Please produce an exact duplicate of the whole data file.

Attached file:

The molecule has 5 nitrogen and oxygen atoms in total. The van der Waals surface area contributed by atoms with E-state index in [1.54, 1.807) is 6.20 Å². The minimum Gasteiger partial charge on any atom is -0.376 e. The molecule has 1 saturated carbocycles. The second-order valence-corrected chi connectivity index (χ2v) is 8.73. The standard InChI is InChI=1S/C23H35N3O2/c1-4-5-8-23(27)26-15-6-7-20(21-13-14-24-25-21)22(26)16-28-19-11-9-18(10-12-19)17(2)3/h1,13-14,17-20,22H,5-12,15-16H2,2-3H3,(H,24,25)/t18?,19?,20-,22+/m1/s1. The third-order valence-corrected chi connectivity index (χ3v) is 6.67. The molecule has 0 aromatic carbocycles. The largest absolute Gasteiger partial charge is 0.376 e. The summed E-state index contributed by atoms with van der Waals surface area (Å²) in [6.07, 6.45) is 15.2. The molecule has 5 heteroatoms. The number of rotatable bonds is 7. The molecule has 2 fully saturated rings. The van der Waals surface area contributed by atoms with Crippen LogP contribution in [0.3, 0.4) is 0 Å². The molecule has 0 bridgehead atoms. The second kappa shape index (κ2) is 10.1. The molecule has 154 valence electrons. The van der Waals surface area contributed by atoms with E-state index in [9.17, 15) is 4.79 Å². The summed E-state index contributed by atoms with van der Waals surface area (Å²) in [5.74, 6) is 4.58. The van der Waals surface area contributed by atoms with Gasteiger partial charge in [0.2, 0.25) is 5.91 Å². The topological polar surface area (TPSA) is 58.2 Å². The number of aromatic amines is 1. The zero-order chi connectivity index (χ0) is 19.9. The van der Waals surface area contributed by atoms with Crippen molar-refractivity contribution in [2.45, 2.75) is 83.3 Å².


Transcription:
The molecule has 5 nitrogen and oxygen atoms in total. The van der Waals surface area contributed by atoms with E-state index in [1.54, 1.807) is 6.20 Å². The minimum Gasteiger partial charge on any atom is -0.376 e. The molecule has 1 saturated carbocycles. The second-order valence-corrected chi connectivity index (χ2v) is 8.73. The standard InChI is InChI=1S/C23H35N3O2/c1-4-5-8-23(27)26-15-6-7-20(21-13-14-24-25-21)22(26)16-28-19-11-9-18(10-12-19)17(2)3/h1,13-14,17-20,22H,5-12,15-16H2,2-3H3,(H,24,25)/t18?,19?,20-,22+/m1/s1. The third-order valence-corrected chi connectivity index (χ3v) is 6.67. The molecule has 0 aromatic carbocycles. The largest absolute Gasteiger partial charge is 0.376 e. The summed E-state index contributed by atoms with van der Waals surface area (Å²) in [6.07, 6.45) is 15.2. The molecule has 5 heteroatoms. The number of rotatable bonds is 7. The molecule has 2 fully saturated rings. The van der Waals surface area contributed by atoms with Crippen LogP contribution in [0.3, 0.4) is 0 Å². The molecule has 0 bridgehead atoms. The second kappa shape index (κ2) is 10.1. The molecule has 154 valence electrons. The van der Waals surface area contributed by atoms with E-state index in [9.17, 15) is 4.79 Å². The summed E-state index contributed by atoms with van der Waals surface area (Å²) in [5.74, 6) is 4.58. The van der Waals surface area contributed by atoms with Gasteiger partial charge in [0.2, 0.25) is 5.91 Å². The topological polar surface area (TPSA) is 58.2 Å². The number of aromatic amines is 1. The zero-order chi connectivity index (χ0) is 19.9. The van der Waals surface area contributed by atoms with Crippen molar-refractivity contribution in [2.45, 2.75) is 83.3 Å².